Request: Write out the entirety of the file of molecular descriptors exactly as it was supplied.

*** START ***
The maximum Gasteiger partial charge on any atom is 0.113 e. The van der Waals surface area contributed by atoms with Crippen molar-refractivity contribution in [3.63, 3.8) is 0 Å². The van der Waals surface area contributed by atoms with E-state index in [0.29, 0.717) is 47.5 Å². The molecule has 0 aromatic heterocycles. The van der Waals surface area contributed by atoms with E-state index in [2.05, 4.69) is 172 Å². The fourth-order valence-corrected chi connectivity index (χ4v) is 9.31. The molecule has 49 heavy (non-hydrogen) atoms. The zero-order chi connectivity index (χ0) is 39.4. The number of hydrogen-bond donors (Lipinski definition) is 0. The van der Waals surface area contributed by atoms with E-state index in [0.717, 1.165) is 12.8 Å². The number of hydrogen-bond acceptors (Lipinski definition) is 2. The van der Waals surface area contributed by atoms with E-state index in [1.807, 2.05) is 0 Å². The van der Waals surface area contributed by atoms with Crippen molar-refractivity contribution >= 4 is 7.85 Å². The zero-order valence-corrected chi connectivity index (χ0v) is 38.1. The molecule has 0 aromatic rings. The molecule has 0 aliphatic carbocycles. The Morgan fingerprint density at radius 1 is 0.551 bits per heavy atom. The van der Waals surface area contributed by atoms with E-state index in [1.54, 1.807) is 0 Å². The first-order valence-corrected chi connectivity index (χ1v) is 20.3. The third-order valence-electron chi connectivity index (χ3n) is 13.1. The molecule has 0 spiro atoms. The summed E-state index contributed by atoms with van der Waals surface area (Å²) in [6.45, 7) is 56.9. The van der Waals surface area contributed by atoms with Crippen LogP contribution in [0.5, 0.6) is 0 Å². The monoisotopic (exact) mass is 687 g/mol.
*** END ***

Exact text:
The maximum Gasteiger partial charge on any atom is 0.113 e. The van der Waals surface area contributed by atoms with Crippen molar-refractivity contribution in [3.63, 3.8) is 0 Å². The van der Waals surface area contributed by atoms with E-state index in [0.29, 0.717) is 47.5 Å². The molecule has 0 aromatic heterocycles. The van der Waals surface area contributed by atoms with E-state index in [2.05, 4.69) is 172 Å². The fourth-order valence-corrected chi connectivity index (χ4v) is 9.31. The molecule has 49 heavy (non-hydrogen) atoms. The zero-order chi connectivity index (χ0) is 39.4. The number of hydrogen-bond donors (Lipinski definition) is 0. The van der Waals surface area contributed by atoms with E-state index in [0.717, 1.165) is 12.8 Å². The number of hydrogen-bond acceptors (Lipinski definition) is 2. The van der Waals surface area contributed by atoms with E-state index in [1.807, 2.05) is 0 Å². The van der Waals surface area contributed by atoms with Crippen molar-refractivity contribution >= 4 is 7.85 Å². The zero-order valence-corrected chi connectivity index (χ0v) is 38.1. The molecule has 0 aromatic rings. The molecule has 0 aliphatic carbocycles. The Morgan fingerprint density at radius 1 is 0.551 bits per heavy atom. The van der Waals surface area contributed by atoms with E-state index in [1.54, 1.807) is 0 Å². The first-order valence-corrected chi connectivity index (χ1v) is 20.3. The third-order valence-electron chi connectivity index (χ3n) is 13.1. The molecule has 0 spiro atoms. The summed E-state index contributed by atoms with van der Waals surface area (Å²) in [6.45, 7) is 56.9. The van der Waals surface area contributed by atoms with Crippen LogP contribution in [0.5, 0.6) is 0 Å². The monoisotopic (exact) mass is 687 g/mol.